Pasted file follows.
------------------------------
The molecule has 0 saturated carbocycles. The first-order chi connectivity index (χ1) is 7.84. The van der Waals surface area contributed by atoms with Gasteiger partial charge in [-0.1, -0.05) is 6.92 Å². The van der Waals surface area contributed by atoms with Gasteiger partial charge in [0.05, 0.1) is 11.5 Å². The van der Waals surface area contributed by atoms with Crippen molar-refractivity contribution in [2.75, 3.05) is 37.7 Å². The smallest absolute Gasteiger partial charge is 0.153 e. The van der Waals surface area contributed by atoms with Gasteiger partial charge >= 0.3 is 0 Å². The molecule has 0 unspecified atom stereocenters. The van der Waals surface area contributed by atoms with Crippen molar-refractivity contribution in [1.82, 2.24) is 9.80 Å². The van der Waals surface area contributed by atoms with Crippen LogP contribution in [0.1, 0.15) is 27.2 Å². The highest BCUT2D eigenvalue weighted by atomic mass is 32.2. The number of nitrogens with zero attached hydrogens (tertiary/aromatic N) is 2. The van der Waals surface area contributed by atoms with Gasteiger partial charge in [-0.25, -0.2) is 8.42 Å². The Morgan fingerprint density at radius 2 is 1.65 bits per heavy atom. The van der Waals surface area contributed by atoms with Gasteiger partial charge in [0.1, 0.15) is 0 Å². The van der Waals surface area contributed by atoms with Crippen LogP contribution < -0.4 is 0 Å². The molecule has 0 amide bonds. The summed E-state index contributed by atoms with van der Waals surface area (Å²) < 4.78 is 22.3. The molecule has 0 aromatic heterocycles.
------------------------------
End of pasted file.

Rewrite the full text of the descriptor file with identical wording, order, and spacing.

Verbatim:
The molecule has 0 saturated carbocycles. The first-order chi connectivity index (χ1) is 7.84. The van der Waals surface area contributed by atoms with Gasteiger partial charge in [-0.1, -0.05) is 6.92 Å². The van der Waals surface area contributed by atoms with Gasteiger partial charge in [0.05, 0.1) is 11.5 Å². The van der Waals surface area contributed by atoms with Crippen molar-refractivity contribution in [2.75, 3.05) is 37.7 Å². The smallest absolute Gasteiger partial charge is 0.153 e. The van der Waals surface area contributed by atoms with Gasteiger partial charge >= 0.3 is 0 Å². The molecule has 0 unspecified atom stereocenters. The van der Waals surface area contributed by atoms with Crippen molar-refractivity contribution in [1.82, 2.24) is 9.80 Å². The van der Waals surface area contributed by atoms with Crippen LogP contribution in [0.1, 0.15) is 27.2 Å². The highest BCUT2D eigenvalue weighted by atomic mass is 32.2. The number of nitrogens with zero attached hydrogens (tertiary/aromatic N) is 2. The van der Waals surface area contributed by atoms with Gasteiger partial charge in [-0.25, -0.2) is 8.42 Å². The Morgan fingerprint density at radius 2 is 1.65 bits per heavy atom. The van der Waals surface area contributed by atoms with Gasteiger partial charge in [0.1, 0.15) is 0 Å². The van der Waals surface area contributed by atoms with Crippen LogP contribution < -0.4 is 0 Å². The molecule has 0 amide bonds. The summed E-state index contributed by atoms with van der Waals surface area (Å²) < 4.78 is 22.3. The molecule has 0 aromatic heterocycles.